Nonprofit helps bee-infested homeowners for free, puts bees to work

AGBeat News | August 22, 2011  | 21 Comments

bee removal Nonprofit helps bee infested homeowners for free, puts bees to work

Is this a win, win, win?

Bee infestations are seen as a nuisance to homeowners like Colorado homeowner Debbie Hill who purchased a foreclosure home inside of which an inspector missed a bee colony with 60,000 live bees. When it began heating up this summer, her walls and floors began oozing with amber goo that was later discovered to be honey.

To some, bee colonies in a home or on a property are a nuisance, to others, they are dangerous as some people are deathly allergic to bee stings. In almost all cases, homeowners call a bee removal company to come poison the insects as a solution to the problem.

Austin entrepreneur Walter Schumacher seeks to make Austin a no-kill city for bees and has gone so far as to launch a non profit organization, Central Texas Bee Rescue which will come out to any Austin property and remove a honey bee colony for free. The rescue then takes the colony to their land where they are not killed, rather put to work making honey, beeswax, soaps and the like until they die a natural death. Austin homeowners that call 311 with bee issues are now referred directly to Schumacher.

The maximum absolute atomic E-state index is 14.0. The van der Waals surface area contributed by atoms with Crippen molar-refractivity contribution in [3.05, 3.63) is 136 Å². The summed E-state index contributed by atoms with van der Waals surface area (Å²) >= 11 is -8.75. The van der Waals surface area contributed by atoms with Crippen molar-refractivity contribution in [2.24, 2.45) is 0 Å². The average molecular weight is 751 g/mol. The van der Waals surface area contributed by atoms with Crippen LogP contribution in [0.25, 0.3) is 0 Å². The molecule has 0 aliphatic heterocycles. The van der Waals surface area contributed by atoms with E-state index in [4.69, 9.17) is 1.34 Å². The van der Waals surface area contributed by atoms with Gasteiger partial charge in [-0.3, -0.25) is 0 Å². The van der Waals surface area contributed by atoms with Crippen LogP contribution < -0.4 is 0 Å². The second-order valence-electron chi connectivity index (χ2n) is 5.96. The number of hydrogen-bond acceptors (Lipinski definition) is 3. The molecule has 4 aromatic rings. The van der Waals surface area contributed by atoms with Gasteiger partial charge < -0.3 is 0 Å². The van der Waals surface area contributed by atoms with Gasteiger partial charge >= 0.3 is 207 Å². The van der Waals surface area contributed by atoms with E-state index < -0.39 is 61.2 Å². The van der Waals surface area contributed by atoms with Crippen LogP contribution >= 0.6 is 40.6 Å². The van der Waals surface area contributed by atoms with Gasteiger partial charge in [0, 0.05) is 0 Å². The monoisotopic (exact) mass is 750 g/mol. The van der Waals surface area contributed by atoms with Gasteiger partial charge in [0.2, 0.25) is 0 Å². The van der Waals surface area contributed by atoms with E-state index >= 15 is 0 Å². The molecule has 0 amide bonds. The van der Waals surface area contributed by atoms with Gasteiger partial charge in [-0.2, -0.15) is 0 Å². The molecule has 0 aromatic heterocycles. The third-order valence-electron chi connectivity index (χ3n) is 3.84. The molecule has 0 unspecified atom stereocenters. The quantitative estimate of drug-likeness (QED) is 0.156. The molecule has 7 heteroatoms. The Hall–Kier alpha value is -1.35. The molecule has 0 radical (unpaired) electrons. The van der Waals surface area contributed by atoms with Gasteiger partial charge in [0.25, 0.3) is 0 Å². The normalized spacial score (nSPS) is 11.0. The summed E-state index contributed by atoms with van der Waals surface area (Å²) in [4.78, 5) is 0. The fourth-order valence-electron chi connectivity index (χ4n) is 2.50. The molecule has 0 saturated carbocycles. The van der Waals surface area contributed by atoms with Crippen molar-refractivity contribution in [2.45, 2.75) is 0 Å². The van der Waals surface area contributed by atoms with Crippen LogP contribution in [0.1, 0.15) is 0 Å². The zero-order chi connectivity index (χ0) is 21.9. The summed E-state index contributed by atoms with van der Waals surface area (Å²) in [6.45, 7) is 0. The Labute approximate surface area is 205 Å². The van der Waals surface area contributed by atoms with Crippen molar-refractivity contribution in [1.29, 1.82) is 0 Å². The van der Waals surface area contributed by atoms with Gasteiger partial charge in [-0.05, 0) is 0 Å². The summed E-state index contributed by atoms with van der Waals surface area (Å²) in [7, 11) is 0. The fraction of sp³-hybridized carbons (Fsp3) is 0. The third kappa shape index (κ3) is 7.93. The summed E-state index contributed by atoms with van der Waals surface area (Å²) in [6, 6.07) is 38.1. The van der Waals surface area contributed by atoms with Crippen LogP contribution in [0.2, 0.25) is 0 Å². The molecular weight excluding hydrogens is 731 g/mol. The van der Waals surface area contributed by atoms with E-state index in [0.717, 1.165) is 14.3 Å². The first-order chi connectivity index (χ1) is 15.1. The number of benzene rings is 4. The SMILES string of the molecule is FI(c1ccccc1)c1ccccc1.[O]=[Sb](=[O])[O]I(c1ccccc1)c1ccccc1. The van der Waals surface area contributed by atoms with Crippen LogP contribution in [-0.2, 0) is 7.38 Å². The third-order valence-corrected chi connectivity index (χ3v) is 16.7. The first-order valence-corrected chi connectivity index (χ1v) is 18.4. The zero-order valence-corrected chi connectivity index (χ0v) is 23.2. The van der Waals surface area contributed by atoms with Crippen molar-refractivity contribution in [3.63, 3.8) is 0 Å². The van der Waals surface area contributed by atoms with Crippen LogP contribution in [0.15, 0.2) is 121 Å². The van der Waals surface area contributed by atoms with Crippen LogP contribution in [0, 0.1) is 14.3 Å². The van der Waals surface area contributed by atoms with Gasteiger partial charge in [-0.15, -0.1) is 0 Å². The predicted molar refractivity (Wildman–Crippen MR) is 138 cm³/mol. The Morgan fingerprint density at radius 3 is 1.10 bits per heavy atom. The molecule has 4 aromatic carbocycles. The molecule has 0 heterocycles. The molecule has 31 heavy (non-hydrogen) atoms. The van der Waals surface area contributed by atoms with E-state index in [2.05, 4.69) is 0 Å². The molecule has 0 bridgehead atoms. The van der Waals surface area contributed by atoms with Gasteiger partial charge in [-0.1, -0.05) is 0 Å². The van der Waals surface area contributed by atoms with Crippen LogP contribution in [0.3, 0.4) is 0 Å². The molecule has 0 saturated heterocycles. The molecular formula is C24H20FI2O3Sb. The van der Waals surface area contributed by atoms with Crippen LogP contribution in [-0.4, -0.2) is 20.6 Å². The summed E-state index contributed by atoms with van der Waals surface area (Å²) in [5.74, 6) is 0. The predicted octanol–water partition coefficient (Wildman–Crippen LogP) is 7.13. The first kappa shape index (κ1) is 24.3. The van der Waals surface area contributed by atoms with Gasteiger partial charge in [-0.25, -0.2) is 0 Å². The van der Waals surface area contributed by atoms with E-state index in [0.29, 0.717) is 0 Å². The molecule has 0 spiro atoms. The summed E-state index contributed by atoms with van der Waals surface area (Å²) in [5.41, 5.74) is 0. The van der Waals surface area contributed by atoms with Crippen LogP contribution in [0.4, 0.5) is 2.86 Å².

Could this really work on a national level?

It sounds like a utopian ideal that could never be achieved, but when homeowners buy these vacant homes only to discover massive bee problems, or a neighbor’s bee problem becomes a homeowner’s, isn’t this a win-win situation? The homeowner pays nothing for bee removal and the non profit puts the bees to work.

Over the weekend, honey farmer Tim Dietz was called out to a Southeast Texas home to recover 200,000 European bees which he transported to his land. Dietz told KDFM News that the average hive is about the size of a basketball, but this one was about the size of a 55 gallon drum, so he was glad he could save the bees and put them to good use.

Could this trend catch on so homeowners like Debbie Hill aren’t in a bind when they discover bees inside their home? Cities like Austin could theoretically adopt a no-kill policy for bees, but other cities aren’t as liberal. Would any city really need a policy of there are companies like Schumacher’s that are willing to extract bees for free, put the bees to work and make a profit form honey and other byproducts?

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